A few folks have asked for the recipe for a recent batch of elderberry kombucha. Â There isn’t much of a recipe – it is simply kombucha put through a secondary fermentation with fruit added. Â Here is the process:
I am currently brewing my kombucha using the Wild Fermentation group‘s method of 3 black tea bags, 2 green tea, and 1 oolong for each gallon of water. Â You can also set up a continuous brew system, which I hope to set up in a crockery dispenser very soon.
Once the kombucha has reached the desired level of tangyness, remove the SCOBY, and reserve a 1/2 cup or so of kombucha to jump-start your next batch.
From here, you have a few choices. Â The first option is starting a secondary ferment of your Â booch right in the jar, and starting your new batch of kombucha (with SCOBY) in a new vessel. Â This is how I have always done it previously – usually with lemon juice and a little brown sugar, or diced strawberries. Â Covered and left on the counter for a few days, it will turn into a fizzy, fruity version that my kids find quite superior to plain-old kombucha.
The downside of this is that the entire gallon is one flavor. Â This means you are taking quite a risk when experimenting with flavor combinations. Â That persimmon-molasses kombucha I thought would turn out so great? Â Yeah, well, that was a whole gallon none of my kids would drink. Â But there is another option.
A while back, I had pinned a blog post from MyÂ GutsyÂ that featured fruit combinations for secondary fermentation of kombucha. Â It was very late at night, and I was skimming whole-foody type blogs and knitting and half-dozing off, and I should have read her post more closely. Â She does her second ferment right in the bottle! Â Brilliant! Â Why hadn’t I ever done this before? Â Now, I can try small batches of different flavors, and it is already bottled up and ready to go when I am scrambling to get out the door for homeschool park day or church or what-have-you.
She recommendsÂ Â re-using kombucha and tea bottles (about 16 oz), adding 1/4 cup fruit juice or puree and filling the rest of the bottle with booch, but also gives ratios for other sizes of glass containers. Â I used some chia-drink and iced-tea bottles I had washed out and saved in our basement canning room (I knew they would come to good use someday!).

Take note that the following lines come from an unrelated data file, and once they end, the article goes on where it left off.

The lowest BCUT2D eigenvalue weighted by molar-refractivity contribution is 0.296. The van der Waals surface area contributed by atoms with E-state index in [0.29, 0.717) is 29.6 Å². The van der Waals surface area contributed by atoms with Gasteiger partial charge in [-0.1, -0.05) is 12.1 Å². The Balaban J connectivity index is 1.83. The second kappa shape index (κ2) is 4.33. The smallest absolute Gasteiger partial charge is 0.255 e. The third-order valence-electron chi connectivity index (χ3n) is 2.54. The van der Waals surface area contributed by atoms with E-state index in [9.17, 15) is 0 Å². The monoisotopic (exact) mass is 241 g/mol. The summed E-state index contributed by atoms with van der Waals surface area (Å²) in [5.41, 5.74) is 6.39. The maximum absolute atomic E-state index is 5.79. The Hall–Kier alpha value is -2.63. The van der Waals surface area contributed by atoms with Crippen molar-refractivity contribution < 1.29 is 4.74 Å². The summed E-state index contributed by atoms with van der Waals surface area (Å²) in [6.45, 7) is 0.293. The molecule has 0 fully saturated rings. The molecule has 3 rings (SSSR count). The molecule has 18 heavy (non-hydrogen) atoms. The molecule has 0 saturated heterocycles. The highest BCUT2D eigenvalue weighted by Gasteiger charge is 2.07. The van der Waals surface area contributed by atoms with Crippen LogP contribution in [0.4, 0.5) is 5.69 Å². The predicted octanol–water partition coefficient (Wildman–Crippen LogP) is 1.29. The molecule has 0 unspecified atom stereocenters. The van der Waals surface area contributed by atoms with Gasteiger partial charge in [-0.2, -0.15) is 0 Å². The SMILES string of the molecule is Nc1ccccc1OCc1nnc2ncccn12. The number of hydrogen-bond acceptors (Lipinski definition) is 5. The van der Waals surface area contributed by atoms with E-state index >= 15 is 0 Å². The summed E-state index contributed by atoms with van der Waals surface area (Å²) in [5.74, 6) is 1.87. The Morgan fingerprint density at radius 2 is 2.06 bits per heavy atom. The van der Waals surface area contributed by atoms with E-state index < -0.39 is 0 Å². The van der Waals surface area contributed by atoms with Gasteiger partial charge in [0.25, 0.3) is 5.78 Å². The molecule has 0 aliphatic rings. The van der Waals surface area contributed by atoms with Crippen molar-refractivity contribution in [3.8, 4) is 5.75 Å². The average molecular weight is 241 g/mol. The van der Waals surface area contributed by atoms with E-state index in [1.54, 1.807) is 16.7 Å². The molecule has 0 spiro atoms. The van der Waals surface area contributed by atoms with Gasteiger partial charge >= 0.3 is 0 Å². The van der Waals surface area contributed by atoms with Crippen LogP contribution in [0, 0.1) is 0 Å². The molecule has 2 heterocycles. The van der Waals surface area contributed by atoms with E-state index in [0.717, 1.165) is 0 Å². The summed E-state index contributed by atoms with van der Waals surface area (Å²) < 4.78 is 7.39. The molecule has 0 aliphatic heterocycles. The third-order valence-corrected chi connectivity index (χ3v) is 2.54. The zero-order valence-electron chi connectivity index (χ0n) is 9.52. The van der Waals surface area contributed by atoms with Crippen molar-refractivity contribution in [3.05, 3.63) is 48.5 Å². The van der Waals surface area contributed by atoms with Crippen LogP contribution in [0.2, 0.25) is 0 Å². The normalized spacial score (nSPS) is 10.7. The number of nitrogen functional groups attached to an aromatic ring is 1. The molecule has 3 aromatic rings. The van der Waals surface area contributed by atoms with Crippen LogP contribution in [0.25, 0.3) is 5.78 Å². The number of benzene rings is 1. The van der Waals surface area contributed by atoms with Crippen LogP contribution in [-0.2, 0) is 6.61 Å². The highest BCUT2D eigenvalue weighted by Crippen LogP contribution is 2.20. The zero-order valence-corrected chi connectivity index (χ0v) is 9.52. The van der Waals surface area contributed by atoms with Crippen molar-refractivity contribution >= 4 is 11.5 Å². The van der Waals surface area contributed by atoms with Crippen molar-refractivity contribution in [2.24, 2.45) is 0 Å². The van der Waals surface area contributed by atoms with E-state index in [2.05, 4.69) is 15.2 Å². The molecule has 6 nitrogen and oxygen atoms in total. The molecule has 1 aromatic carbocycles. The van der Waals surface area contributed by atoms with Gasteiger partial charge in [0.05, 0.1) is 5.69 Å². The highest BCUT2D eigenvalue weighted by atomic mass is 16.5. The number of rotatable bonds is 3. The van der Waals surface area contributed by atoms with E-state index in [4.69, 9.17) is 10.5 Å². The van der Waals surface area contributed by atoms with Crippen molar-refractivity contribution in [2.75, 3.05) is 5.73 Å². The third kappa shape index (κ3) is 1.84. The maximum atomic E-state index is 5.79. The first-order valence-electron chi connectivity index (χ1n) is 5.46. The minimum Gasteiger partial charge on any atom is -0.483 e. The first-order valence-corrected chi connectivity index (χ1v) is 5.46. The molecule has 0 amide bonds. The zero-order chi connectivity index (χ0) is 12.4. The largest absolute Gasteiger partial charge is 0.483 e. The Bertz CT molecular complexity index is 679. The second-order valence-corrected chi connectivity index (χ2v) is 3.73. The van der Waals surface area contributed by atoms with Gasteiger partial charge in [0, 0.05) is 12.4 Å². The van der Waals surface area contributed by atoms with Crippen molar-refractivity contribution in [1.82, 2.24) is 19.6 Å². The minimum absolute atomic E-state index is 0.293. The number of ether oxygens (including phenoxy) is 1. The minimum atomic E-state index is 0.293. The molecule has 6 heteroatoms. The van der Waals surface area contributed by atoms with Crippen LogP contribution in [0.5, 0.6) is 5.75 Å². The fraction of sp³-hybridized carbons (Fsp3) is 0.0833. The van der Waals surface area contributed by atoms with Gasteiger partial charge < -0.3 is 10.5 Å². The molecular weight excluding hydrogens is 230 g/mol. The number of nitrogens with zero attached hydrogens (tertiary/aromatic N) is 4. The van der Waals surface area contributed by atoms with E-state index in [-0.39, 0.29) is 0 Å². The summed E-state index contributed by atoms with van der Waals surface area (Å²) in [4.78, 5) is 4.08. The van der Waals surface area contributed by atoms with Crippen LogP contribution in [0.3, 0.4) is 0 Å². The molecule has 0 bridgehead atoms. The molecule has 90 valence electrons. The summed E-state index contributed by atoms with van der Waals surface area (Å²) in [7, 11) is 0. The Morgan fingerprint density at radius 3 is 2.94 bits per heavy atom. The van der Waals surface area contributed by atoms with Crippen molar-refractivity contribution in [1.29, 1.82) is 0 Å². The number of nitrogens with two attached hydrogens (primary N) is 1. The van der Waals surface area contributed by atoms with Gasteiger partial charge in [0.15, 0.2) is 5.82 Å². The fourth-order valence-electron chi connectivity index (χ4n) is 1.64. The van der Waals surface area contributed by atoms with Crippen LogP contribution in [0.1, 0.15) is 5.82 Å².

For some of the bottles, I picked a few blackberries from the yard, crushed them, and added a little orange juice. Â For some, I used my old stand-by scaled down to = 1 Tbsp lemon juice and 1 Tbsp brown sugar. Â For the remainder of the bottles, I went with elderberry syrup:
For each 16 ounce jar, I added 2 Tbsp of elderberry syrup. Â Because the syrup already contains quite a bit of sugar, and the elderberries have a strong and distinctive flavor, I thought it might be best to start with 1/2 of Gutsy’s recommended amount of fruit juice. Â I was sure to leave a good 2-inches of head-space to prevent breakage, and left it on the counter, tightly sealed, for two days.
The resulting drink is a beautiful magenta color (see top photo), and has just the right amount of sweetness and berry flavor plus fizz. Â Of all the flavor combinations we tried, the kids loved the elderberry best (George could be heard shouting, “BOOOOCH!! More Â BOOOCH!!” Halfway across Sellwood Park). Â So, today when I bottled up another round of kombucha, every jar has an added immune-boosting dose of Â elderberry syrup.
A few notes of safety –
1)Raw elderberries contain some cyanide (which cooking removes), and the stems and seeds contain even more. Â Please follow my safety guidelines, which can be found here, and do not add raw elderberries to your kombucha.
2)Kombucha is a living food, and helps populate good intestinal flora. Â Begin consuming kombucha or any fermented or cultured food in small amounts (a Tbsp or so at a time). Â Ease it into your diet in order to avoid digestive upset, gas, etc.)
3 thoughts on “Elderberry Kombucha”
Oh, that looks delicious. I’ve been wanting to make some (after going to a kombucha workshop about making different flavors) but I still haven’t tried. YUM!
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I add chopped crystallised ginger to kombucha straight in the bottle.It’s very yum after a few days.
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